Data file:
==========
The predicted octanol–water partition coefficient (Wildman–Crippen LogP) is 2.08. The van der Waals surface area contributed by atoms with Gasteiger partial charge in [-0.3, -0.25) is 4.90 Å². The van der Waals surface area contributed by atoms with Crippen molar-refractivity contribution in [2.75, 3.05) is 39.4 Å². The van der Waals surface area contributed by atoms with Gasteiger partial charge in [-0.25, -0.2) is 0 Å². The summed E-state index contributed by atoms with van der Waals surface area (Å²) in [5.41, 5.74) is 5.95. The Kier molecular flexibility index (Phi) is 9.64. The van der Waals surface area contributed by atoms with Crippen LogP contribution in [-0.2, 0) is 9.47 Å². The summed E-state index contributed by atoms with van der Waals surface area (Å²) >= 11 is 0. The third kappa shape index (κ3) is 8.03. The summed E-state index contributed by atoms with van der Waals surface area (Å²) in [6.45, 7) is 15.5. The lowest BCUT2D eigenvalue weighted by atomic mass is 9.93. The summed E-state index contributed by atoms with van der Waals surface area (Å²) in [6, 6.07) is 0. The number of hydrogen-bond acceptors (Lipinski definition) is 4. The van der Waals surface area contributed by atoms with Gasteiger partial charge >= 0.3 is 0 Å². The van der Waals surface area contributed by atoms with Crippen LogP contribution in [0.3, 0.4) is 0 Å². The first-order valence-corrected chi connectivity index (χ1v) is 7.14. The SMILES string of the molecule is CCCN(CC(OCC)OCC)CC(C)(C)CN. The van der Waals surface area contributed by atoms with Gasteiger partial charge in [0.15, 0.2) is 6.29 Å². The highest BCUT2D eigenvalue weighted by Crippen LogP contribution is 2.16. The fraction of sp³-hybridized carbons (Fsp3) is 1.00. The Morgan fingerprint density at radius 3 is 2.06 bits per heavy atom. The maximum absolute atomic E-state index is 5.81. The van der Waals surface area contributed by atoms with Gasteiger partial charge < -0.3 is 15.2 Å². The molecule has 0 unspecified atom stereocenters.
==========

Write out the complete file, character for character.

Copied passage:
The predicted octanol–water partition coefficient (Wildman–Crippen LogP) is 2.08. The van der Waals surface area contributed by atoms with Gasteiger partial charge in [-0.3, -0.25) is 4.90 Å². The van der Waals surface area contributed by atoms with Crippen molar-refractivity contribution in [2.75, 3.05) is 39.4 Å². The van der Waals surface area contributed by atoms with Gasteiger partial charge in [-0.25, -0.2) is 0 Å². The summed E-state index contributed by atoms with van der Waals surface area (Å²) in [5.41, 5.74) is 5.95. The Kier molecular flexibility index (Phi) is 9.64. The van der Waals surface area contributed by atoms with Crippen LogP contribution in [-0.2, 0) is 9.47 Å². The summed E-state index contributed by atoms with van der Waals surface area (Å²) >= 11 is 0. The third kappa shape index (κ3) is 8.03. The summed E-state index contributed by atoms with van der Waals surface area (Å²) in [6.45, 7) is 15.5. The lowest BCUT2D eigenvalue weighted by atomic mass is 9.93. The summed E-state index contributed by atoms with van der Waals surface area (Å²) in [6, 6.07) is 0. The number of hydrogen-bond acceptors (Lipinski definition) is 4. The van der Waals surface area contributed by atoms with Gasteiger partial charge >= 0.3 is 0 Å². The van der Waals surface area contributed by atoms with Crippen LogP contribution in [0.3, 0.4) is 0 Å². The first-order valence-corrected chi connectivity index (χ1v) is 7.14. The SMILES string of the molecule is CCCN(CC(OCC)OCC)CC(C)(C)CN. The van der Waals surface area contributed by atoms with Gasteiger partial charge in [0.15, 0.2) is 6.29 Å². The highest BCUT2D eigenvalue weighted by Crippen LogP contribution is 2.16. The fraction of sp³-hybridized carbons (Fsp3) is 1.00. The Morgan fingerprint density at radius 3 is 2.06 bits per heavy atom. The maximum absolute atomic E-state index is 5.81. The van der Waals surface area contributed by atoms with Gasteiger partial charge < -0.3 is 15.2 Å². The molecule has 0 unspecified atom stereocenters.